I realize, to some this sounds like it takes a lot of time and energy – energy that could be better spent just “solving the damn problem” – as some physician leaders put it. What these leaders fail to realize though – and what Phil Jackson gets, is that if it is a team sport -and healthcare is, now a team sport – you need to get the most out of your people. (See our recent blog on building high-performing teams in healthcare.)
Getting the most out of your people requires that you pick up on their needs, and communicate in a manner that respects those needs. It’s actually a MORE efficient method of communication and getting results. “Bare attention” doesn’t take that much time or energy, but it does require practice to make it a habit.
On Focusing on Your Team and the Organization:
The Buddhist principle of “Right Action”- the capacity to observe what’s happening and act appropriately, without being distracted by self-centered thoughts.
Sometimes as physicians move to leadership roles, they struggle to focus on the larger picture and the impact of their actions on the entire patient population, their colleagues, staff, and the organization.
In the long run, the quality of relationships with colleagues, whether staff feel valued, and whether we are on the same page with organizational goals all have an impact on patients, and on the physician’s ability to have a successful and rewarding career.
It can be hard to not evaluate every issue through the lens of how it impacts you, but you may have to put aside your offense at some perceived slight, or your personal reactions to people with whom you have a history.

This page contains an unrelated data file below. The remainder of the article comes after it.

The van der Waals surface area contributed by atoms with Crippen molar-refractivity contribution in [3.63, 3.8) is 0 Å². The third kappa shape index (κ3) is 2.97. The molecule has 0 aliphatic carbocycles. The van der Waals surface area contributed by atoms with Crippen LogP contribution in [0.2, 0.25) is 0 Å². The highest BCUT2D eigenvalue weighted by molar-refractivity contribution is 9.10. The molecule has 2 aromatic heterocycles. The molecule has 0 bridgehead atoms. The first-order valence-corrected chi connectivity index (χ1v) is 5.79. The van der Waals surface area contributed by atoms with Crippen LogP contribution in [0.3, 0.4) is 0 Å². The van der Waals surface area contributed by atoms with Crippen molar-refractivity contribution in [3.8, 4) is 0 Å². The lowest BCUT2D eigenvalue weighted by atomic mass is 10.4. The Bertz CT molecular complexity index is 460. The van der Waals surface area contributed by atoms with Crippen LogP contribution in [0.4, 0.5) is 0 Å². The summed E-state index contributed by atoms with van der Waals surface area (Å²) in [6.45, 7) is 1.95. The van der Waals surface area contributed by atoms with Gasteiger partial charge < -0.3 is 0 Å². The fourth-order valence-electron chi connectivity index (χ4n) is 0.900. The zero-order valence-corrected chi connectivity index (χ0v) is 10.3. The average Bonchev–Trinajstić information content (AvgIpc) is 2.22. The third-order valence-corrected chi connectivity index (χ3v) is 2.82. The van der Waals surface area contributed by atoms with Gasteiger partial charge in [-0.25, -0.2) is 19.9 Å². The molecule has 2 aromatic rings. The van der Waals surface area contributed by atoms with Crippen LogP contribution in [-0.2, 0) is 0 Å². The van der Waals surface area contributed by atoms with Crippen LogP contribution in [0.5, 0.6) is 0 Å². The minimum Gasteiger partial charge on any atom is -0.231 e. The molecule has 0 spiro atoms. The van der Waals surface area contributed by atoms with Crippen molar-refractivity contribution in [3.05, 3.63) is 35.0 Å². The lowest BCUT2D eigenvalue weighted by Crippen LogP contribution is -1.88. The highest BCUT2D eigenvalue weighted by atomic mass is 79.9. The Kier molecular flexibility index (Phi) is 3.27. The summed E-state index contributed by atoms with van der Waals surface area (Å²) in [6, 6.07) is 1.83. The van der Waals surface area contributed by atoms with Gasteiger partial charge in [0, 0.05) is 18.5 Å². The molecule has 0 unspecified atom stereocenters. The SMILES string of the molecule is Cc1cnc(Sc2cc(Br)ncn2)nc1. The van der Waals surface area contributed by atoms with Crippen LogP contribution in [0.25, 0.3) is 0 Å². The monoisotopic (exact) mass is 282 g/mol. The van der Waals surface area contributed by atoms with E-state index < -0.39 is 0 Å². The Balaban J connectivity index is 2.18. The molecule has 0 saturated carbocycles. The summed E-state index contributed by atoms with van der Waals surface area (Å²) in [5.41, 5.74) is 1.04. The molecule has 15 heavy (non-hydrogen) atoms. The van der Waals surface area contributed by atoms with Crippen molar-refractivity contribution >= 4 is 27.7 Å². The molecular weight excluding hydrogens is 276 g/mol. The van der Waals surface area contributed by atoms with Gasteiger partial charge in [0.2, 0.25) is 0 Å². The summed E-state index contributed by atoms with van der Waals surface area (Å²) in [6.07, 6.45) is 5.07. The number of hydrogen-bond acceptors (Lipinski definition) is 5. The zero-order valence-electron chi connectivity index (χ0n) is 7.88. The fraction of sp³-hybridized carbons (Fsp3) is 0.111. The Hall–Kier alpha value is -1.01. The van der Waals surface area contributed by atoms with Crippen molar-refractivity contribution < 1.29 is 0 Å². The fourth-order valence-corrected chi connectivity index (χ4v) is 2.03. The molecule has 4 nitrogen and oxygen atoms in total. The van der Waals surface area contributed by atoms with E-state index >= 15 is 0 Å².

I see this often with disputes between physicians and administrators. The concept of “right action” calls for a more dispassionate, objective examination of the situation to find a solution for the greater good, without being distracted by self-centered thoughts. Similarly, don’t let your frustration with a situation negatively affect your staff. They look to you for calm leadership and confidence in the future.
I realize this can be challenging. Sometimes, organizational goals conflict with a physician’s self-interests. These situations are far less frustrating, though, if you can evaluate them without the distraction of some of these emotions. I’ve seen physician leaders let these emotions get the better of them to the point where they are advocating for a position that’s not even in their own long-term best interests!
As one physician leader stated to me recently “This leadership stuff is harder than I imagined.” I think that any physician moving into a leadership role, if she’s being honest, would admit the same. It’s simply a different skill set. These are skills that can be developed, though.
Physicians bring a unique set of positive attributes to leadership – we need to get better at leveraging them. We don’t have to train your entire staff in Zen principles of mindfulness, but we can learn a few things from Coach Jackson. It was good enough for Michael Jordan!
To learn more about our physician leadership programs, visit us at www.j3personica.com